Back in May, commanding executive Harvey Weinstein declared that his latest acquisition, The Sapphires, was "the next Artist." Last year, Weinstein picked up the French language film at the 2011 Cannes Film Festival and successfully paraded it all the way to the Best Picture Oscar at the Academy Awards. When The Sapphires premiered at Cannes 2012, the mega-producer knew he had another hit on hits hands and the bold comparison forcefully pushed the film into awards contention. Harvey Weinstein: war strategist.
Does The Sapphires actually live up to the hype of its bellowing campaign manager? The Australian drama kicked off its award season journey at the Toronto Film Festival to little fanfare, overshadowed by fresher films being unveiled for the first time. But the film — starring Bridesmaids costar Chris O'Dowd and Aboriginal actresses from down under — really is the perfect feel good movie that voters have often gravitated towards. The Sapphires has all the components for Oscar potential: Set in the 1960s (period drama, check!), the movie follows four rambunctious gals struggling with Australia's racial divide (easily recognizable conflict, check!) who hit it big when they're hired to perform pop song covers (musical numbers, check!) for soldiers serving in Vietnam (war movie, check!). Along the way, a few of the ladies fall in love (romance, check!) and O'Dowd serves up a memorable, hilarious performance as the group's manager (breakout actor, check!). If only one of them had a terminal illness....
The Weinstein Company still has a challenge on its hands. Missing from the near-perfect checklist is a recognizable actor to slap on a poster and sell the darn thing. The Sapphires' Australian stars, Deborah Mailman, Jessica Mauboy, Shari Sebbens, and Miranda Tapsell, are wonderful as the main quartet, but they're unknown. The movie's background adds to the uphill battle; not to say that Americans are ignorant, but the past proves world films have never done the business or award-collecting that homegrown blockbusters routinely do. The Sapphires is very Australian — a treat for anyone unfamiliar with the Aboriginal culture, but not as easily digestible for U.S. audiences as, say, Steven Spielberg's Lincoln.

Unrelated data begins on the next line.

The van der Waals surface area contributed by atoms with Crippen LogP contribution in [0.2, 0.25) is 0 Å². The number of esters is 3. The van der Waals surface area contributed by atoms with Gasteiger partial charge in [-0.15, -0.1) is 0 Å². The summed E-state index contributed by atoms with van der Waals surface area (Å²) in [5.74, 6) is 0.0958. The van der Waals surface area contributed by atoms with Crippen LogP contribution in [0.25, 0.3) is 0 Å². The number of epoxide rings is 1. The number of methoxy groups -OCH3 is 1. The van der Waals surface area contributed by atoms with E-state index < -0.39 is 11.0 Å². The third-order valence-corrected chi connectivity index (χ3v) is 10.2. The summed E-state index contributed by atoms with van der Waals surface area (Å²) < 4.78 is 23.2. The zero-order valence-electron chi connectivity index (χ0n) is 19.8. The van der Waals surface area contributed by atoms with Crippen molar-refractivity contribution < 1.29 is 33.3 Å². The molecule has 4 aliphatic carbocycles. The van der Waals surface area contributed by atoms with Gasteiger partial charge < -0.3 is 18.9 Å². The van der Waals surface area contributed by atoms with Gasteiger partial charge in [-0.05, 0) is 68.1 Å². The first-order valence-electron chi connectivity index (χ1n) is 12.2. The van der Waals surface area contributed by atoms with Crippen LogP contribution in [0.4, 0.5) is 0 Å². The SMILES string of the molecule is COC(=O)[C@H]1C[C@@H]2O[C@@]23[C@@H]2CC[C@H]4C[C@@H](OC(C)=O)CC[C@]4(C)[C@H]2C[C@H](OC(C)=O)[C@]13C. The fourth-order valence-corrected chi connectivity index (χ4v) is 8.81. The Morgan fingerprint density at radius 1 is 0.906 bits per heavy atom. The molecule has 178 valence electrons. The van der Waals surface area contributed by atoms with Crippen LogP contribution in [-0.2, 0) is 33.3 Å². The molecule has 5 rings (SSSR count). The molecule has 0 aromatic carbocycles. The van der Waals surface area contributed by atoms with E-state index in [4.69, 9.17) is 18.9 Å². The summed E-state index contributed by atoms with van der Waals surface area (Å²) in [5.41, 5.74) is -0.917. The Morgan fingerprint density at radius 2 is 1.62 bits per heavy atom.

But as proven by The Artist, sometimes straight-up great buzz can turn the unlikeliest movies into hits. The Sapphires is reminiscent of the picture perfect dramas of the '80s and '90s. Think Driving Miss Daisy, Rain Man or Forrest Gump. Last year, The Help recreated that magic with a mix of serious drama and light laughs. The Sapphires does the same thing. O'Dowd as Dave, a burnout Irish musician desperate for a new gig, is the embodiment of that balance. When Dave's tough on the girls, pushing them to leave behind their families to audition for the Vietnam tour, he's inspirational and heartfelt. When he's flirting with Gail (Mailman), he's a total goof. And as anyone who knows his comedic work on shows like The IT Crowd, he can sell even dopiest one-liner.
The Sapphires is fluff, but it's well done fluff. That's the biggest link between The Artist and director Wayne Blair's debut feature: they're sweet. If a black & white silent picture could take the top spot at year's end, why not one about four Aussie ladies with voices like Beyoncé?
[Photo Credit: The Weinstein Company]
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